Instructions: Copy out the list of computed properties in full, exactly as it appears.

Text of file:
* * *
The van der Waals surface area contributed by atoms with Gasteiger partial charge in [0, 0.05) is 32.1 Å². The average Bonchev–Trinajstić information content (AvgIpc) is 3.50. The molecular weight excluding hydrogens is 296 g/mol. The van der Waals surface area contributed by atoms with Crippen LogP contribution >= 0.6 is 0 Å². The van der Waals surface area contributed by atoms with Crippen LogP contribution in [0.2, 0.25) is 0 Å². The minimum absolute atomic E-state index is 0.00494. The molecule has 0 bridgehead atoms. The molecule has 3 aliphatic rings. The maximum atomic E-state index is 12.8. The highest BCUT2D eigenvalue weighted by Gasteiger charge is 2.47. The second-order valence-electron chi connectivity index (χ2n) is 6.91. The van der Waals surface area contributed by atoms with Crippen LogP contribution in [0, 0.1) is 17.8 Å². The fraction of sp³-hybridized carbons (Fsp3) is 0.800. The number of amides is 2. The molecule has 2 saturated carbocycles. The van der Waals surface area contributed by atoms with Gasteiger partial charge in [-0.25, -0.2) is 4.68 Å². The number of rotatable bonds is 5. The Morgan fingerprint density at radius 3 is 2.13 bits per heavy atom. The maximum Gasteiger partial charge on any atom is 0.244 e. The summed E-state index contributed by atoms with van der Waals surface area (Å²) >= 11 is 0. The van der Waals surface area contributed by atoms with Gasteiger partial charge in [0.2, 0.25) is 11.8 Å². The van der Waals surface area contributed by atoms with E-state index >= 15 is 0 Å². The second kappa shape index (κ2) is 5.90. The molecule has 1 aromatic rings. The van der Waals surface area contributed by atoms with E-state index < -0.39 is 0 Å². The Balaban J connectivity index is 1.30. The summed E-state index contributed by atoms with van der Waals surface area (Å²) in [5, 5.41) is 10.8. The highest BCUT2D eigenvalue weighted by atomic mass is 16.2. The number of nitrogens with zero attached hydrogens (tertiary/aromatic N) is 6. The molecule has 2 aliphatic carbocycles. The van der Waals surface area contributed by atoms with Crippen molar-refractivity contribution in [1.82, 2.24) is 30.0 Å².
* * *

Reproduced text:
The van der Waals surface area contributed by atoms with Gasteiger partial charge in [0, 0.05) is 32.1 Å². The average Bonchev–Trinajstić information content (AvgIpc) is 3.50. The molecular weight excluding hydrogens is 296 g/mol. The van der Waals surface area contributed by atoms with Crippen LogP contribution >= 0.6 is 0 Å². The van der Waals surface area contributed by atoms with Crippen LogP contribution in [0.2, 0.25) is 0 Å². The minimum absolute atomic E-state index is 0.00494. The molecule has 0 bridgehead atoms. The molecule has 3 aliphatic rings. The maximum atomic E-state index is 12.8. The highest BCUT2D eigenvalue weighted by Gasteiger charge is 2.47. The second-order valence-electron chi connectivity index (χ2n) is 6.91. The van der Waals surface area contributed by atoms with Crippen LogP contribution in [0, 0.1) is 17.8 Å². The fraction of sp³-hybridized carbons (Fsp3) is 0.800. The number of amides is 2. The molecule has 2 saturated carbocycles. The van der Waals surface area contributed by atoms with Gasteiger partial charge in [-0.25, -0.2) is 4.68 Å². The number of rotatable bonds is 5. The Morgan fingerprint density at radius 3 is 2.13 bits per heavy atom. The maximum Gasteiger partial charge on any atom is 0.244 e. The summed E-state index contributed by atoms with van der Waals surface area (Å²) >= 11 is 0. The van der Waals surface area contributed by atoms with Gasteiger partial charge in [0.2, 0.25) is 11.8 Å². The van der Waals surface area contributed by atoms with E-state index >= 15 is 0 Å². The second kappa shape index (κ2) is 5.90. The molecule has 1 aromatic rings. The van der Waals surface area contributed by atoms with E-state index < -0.39 is 0 Å². The Balaban J connectivity index is 1.30. The summed E-state index contributed by atoms with van der Waals surface area (Å²) in [5, 5.41) is 10.8. The highest BCUT2D eigenvalue weighted by atomic mass is 16.2. The number of nitrogens with zero attached hydrogens (tertiary/aromatic N) is 6. The molecule has 2 aliphatic carbocycles. The van der Waals surface area contributed by atoms with Crippen molar-refractivity contribution in [1.82, 2.24) is 30.0 Å².